A new study led by the University of South Australia (UniSA) has found that cannabis use increased during the first Covid-19 lockdown from April to June 2020.
According to the findings, cannabis consumption increased significantly (p < 0.05) during and after the lockdown period compared to all preceding months for all states and territories except the Northern Territory.
The study, published in Environmental Science and Technology Letters in collaboration with UniSA, the University of Queensland and the University of Adelaide, collected wastewater samples every two months from 20 treatment plants across Australia.
The samples were tested for methamphetamine (ice), MDMA (ecstasy), cocaine, cannabis and alcohol and collected between August 2016 and December 2019 and then again between February and June 2020.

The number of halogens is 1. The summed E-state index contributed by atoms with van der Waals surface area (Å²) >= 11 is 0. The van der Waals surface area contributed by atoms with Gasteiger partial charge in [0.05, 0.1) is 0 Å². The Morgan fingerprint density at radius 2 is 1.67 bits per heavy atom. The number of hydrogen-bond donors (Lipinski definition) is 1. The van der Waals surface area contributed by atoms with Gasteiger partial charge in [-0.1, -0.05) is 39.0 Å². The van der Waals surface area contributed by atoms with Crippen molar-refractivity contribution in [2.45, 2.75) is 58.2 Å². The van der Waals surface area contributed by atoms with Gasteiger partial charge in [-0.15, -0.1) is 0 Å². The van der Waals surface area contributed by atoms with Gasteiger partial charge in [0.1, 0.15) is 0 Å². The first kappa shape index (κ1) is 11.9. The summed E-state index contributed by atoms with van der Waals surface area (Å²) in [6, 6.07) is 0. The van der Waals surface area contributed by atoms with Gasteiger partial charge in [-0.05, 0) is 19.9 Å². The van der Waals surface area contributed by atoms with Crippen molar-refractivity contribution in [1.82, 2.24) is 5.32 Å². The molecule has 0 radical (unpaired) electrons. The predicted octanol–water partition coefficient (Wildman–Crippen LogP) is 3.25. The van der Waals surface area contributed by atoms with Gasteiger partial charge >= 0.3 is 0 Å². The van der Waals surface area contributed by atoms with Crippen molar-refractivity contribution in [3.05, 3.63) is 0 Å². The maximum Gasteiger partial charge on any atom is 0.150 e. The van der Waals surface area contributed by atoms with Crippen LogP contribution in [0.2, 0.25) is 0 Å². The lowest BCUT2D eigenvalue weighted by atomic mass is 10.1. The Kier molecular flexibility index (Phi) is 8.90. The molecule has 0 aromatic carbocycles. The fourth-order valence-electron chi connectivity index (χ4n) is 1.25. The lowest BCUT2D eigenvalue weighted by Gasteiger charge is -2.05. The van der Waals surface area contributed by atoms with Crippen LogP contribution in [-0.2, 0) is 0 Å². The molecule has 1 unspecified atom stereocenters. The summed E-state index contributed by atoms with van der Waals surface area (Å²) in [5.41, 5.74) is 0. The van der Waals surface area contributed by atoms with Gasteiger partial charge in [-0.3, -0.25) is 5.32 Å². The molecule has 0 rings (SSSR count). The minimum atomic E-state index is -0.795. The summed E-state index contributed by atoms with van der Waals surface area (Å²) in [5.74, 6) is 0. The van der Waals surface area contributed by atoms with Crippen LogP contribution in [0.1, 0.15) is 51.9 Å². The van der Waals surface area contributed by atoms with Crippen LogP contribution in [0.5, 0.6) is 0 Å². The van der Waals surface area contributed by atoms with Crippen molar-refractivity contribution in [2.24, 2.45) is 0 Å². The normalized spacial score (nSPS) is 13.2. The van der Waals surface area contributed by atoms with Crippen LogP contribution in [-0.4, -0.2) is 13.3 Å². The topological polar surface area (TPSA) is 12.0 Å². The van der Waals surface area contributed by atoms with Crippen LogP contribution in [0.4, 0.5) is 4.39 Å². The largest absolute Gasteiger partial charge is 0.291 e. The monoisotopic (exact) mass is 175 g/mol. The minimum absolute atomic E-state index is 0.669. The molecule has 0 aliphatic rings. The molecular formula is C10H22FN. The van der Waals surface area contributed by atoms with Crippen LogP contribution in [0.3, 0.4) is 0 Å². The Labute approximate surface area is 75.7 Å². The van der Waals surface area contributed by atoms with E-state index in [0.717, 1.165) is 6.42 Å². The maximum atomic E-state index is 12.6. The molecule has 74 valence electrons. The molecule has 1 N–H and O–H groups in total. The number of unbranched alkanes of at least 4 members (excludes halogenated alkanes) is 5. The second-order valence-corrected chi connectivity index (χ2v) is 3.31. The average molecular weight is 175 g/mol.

While cannabis use increased, the use of other drugs such as ice dropped more than 50% in Western Australia, with moderate and delayed drops in South Australia and Victoria. The researchers said this was most likely due to border closures disrupting supply lines of those drugs compared to cannabis, which is produced locally.
UniSa associate professor Cobus Gerber said: “This study provides an insight into the first four months of Covid restrictions in Australia. It remains to be seen what the longer-term effect of the pandemic will be.”
The findings are in line with research from the Australian Institute of Criminology (AIC) which found cannabis use increased among detainees during the pandemic.